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NYC Personal Injury Lawyer » New York Personal Injury Blog » How Can Construction Workers Avoid OSHA’s Fatal Four: Struck-By Hazards?
Posted in Workplace Accidents on July 26, 2022
Construction workers account for about 20% of workplace fatalities each year. Struck-by accidents are one of the “fatal four” hazards faced by construction workers. The “fatal four” hazards for the construction industry are falls, caught-in-or-between hazards, struck-by hazards, and electrocution.
A struck-by accident occurs when a worker comes into contact with an object on a worksite. An accident is classified as a struck-by event when an injury occurs solely because of an impact on an object.
According to OSHA, about three-fourths of struck-by fatalities involve heavy equipment, such as cranes or trucks. However, falling and flying objects are also a hazard that can result in a struck-by accident.
Four common types of struck-by hazards that can cause construction injuries and deaths include:
A worker is struck by an object that is sliding, rolling, or moving on the same level as the construction worker. Examples would include being struck by a truck or rail car. Another example would be a worker being run over by a crane.
Any moving equipment can pose a risk to construction workers. It can be difficult to hear a warning over the noise of the construction site and with ear protection in place.
Workers can avoid being struck by moving objects by walking to the side or behind moving objects instead of in front of them. Making direct eye contact with the driver or operator can also avoid an accident. Also, construction companies and contractors should routinely inspect all moving equipment and vehicles to ensure they are in good operating condition.
Cranes, machinery carrying heavy objects, and wrecking balls are examples of swinging object hazards on a construction site. Materials being mechanically lifted can swing, turn, or twist. Some equipment has hinge-like motions that create a slamming or swinging motion that can strike a construction worker.
Employers should ensure that equipment operates within safety parameters and is routinely inspected. Workers can reduce the risk of struck-by injuries caused by swinging objects by remaining outside of the radius of the swinging object.
Whenever an object falls from an elevated level to a lower level, the resulting accident is classified as a struck-by-falling object event. It includes situations where workers are pinned, crushed, or caught under falling objects. It does not include injuries sustained from a building collapse or other collapse.
It can be difficult to avoid falling objects. Workers may have no warning that an object is falling from above. Therefore, they should avoid walking under scaffolding and debris whenever possible.
Steps should be taken to secure all loads to prevent them from falling when hoisted to reduce the risk of falling debris. Also, all materials, equipment, and structures at elevated levels should be secured to prevent them from falling to lower levels.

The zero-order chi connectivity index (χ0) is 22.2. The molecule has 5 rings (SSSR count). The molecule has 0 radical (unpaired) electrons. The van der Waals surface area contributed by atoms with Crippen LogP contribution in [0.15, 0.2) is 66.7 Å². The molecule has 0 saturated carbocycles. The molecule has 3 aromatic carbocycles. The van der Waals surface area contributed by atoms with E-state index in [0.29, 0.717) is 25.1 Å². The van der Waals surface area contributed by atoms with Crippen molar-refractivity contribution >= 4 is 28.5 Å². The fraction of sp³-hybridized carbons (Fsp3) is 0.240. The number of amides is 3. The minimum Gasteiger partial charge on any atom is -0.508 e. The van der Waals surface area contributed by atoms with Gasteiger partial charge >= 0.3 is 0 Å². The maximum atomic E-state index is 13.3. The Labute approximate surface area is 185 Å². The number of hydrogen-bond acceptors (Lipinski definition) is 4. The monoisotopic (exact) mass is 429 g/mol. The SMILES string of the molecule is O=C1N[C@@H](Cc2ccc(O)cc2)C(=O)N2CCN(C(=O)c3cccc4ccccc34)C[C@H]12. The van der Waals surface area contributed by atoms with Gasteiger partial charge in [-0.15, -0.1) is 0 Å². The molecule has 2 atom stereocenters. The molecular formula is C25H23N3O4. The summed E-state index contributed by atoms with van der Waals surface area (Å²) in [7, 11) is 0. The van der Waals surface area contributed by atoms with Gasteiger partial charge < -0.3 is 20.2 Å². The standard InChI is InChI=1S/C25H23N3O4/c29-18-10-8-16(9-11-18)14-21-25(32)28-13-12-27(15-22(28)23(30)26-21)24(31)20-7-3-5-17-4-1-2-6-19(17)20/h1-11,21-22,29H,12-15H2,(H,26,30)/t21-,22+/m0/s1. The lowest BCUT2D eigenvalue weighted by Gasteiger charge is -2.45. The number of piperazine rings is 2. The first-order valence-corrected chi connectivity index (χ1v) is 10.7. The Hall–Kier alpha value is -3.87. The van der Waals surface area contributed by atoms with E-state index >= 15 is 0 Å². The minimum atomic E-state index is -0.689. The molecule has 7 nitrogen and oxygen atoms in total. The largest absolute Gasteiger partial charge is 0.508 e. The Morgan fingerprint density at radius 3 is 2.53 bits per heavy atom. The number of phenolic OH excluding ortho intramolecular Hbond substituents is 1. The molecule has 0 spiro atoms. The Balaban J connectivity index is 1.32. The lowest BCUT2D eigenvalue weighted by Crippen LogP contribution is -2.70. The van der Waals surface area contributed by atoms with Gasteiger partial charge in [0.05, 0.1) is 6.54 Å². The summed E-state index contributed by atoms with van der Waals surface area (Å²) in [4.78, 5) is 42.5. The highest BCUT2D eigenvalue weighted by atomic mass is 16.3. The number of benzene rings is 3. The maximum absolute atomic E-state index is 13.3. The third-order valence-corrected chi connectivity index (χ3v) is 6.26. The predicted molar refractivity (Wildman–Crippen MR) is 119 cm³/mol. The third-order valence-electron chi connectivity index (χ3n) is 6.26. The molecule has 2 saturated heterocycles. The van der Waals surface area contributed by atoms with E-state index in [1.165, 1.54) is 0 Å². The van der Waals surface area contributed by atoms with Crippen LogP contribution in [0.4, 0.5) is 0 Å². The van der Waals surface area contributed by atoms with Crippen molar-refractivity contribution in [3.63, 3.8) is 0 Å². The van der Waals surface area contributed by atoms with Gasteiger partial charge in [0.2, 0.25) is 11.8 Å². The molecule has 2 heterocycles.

Flying objects are not attached to another object (i.e., a swinging object). Instead, they are items hurled, thrown, or propelled across an area.
Flying objects include pieces of machinery that detach and strike workers. They include nails from nail guns and other fasteners that “shoot” projectiles. Using compressed air can create flying objects that injure and kill workers.
Extreme care should be exercised when using any construction equipment that has projectiles. Inspecting equipment to ensure it is safe and in good condition can prevent pieces of the machinery from separating and flying across an area.
Workers can also protect themselves from hazards by wearing the required safety equipment for construction sites. Safety equipment includes hard hats, gloves, steel-toed boots, and eye protection.
New York worker’s compensation covers most construction injuries. Therefore, the worker is limited to filing a workers’ comp claim for their construction site accident.
However, some preventable construction errors could lead to a lawsuit. You might be able to sue your employer or a third party for negligence or other wrongdoing.
For example, employers who refuse to provide required safety equipment or PPE and follow federal and state safety procedures could be liable for damages a worker sustains because of a struck-by-object accident. An equipment or machinery manufacturer could be liable if a piece of defective machinery caused a struck-by-object accident.
Seeking legal advice from a construction accident lawyer is the best way to know whether you can sue your employer or a third party after a construction accident. You could be entitled to substantial compensation for your economic and non-economic damages because of an injury on a construction site.
If you need legal assistance, contact the New York City workplace accident lawyers at Law Offices of Jay S. Knispel Personal Injury Lawyers at your nearest location to schedule a free consultation.
We have two convenient locations in New York:
Law Offices of Jay S. Knispel Personal Injury Lawyers – New York City Office
450 7th Ave #409
New York, NY 10123
Law Offices of Jay S. Knispel Personal Injury Lawyers – Brooklyn Office
26 Court St Suite 2511
Brooklyn, NY 11242